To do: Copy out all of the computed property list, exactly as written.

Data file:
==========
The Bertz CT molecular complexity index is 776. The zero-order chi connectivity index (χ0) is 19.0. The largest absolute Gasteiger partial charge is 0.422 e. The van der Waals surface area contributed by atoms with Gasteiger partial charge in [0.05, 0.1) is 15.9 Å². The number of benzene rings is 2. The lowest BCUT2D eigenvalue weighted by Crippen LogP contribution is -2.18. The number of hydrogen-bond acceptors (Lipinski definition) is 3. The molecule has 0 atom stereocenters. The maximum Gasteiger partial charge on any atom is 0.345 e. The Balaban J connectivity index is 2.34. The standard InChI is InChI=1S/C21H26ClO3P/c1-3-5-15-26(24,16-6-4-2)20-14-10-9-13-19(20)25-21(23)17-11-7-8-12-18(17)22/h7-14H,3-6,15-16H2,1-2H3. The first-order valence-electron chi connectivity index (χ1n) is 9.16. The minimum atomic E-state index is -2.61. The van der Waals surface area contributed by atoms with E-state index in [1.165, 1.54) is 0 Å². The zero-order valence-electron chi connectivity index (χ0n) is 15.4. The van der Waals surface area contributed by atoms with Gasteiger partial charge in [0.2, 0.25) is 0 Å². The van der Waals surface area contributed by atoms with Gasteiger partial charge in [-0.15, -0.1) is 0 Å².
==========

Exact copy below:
The Bertz CT molecular complexity index is 776. The zero-order chi connectivity index (χ0) is 19.0. The largest absolute Gasteiger partial charge is 0.422 e. The van der Waals surface area contributed by atoms with Gasteiger partial charge in [0.05, 0.1) is 15.9 Å². The number of benzene rings is 2. The lowest BCUT2D eigenvalue weighted by Crippen LogP contribution is -2.18. The number of hydrogen-bond acceptors (Lipinski definition) is 3. The molecule has 0 atom stereocenters. The maximum Gasteiger partial charge on any atom is 0.345 e. The Balaban J connectivity index is 2.34. The standard InChI is InChI=1S/C21H26ClO3P/c1-3-5-15-26(24,16-6-4-2)20-14-10-9-13-19(20)25-21(23)17-11-7-8-12-18(17)22/h7-14H,3-6,15-16H2,1-2H3. The first-order valence-electron chi connectivity index (χ1n) is 9.16. The minimum atomic E-state index is -2.61. The van der Waals surface area contributed by atoms with E-state index in [1.165, 1.54) is 0 Å². The zero-order valence-electron chi connectivity index (χ0n) is 15.4. The van der Waals surface area contributed by atoms with Gasteiger partial charge in [0.2, 0.25) is 0 Å². The van der Waals surface area contributed by atoms with Gasteiger partial charge in [-0.15, -0.1) is 0 Å².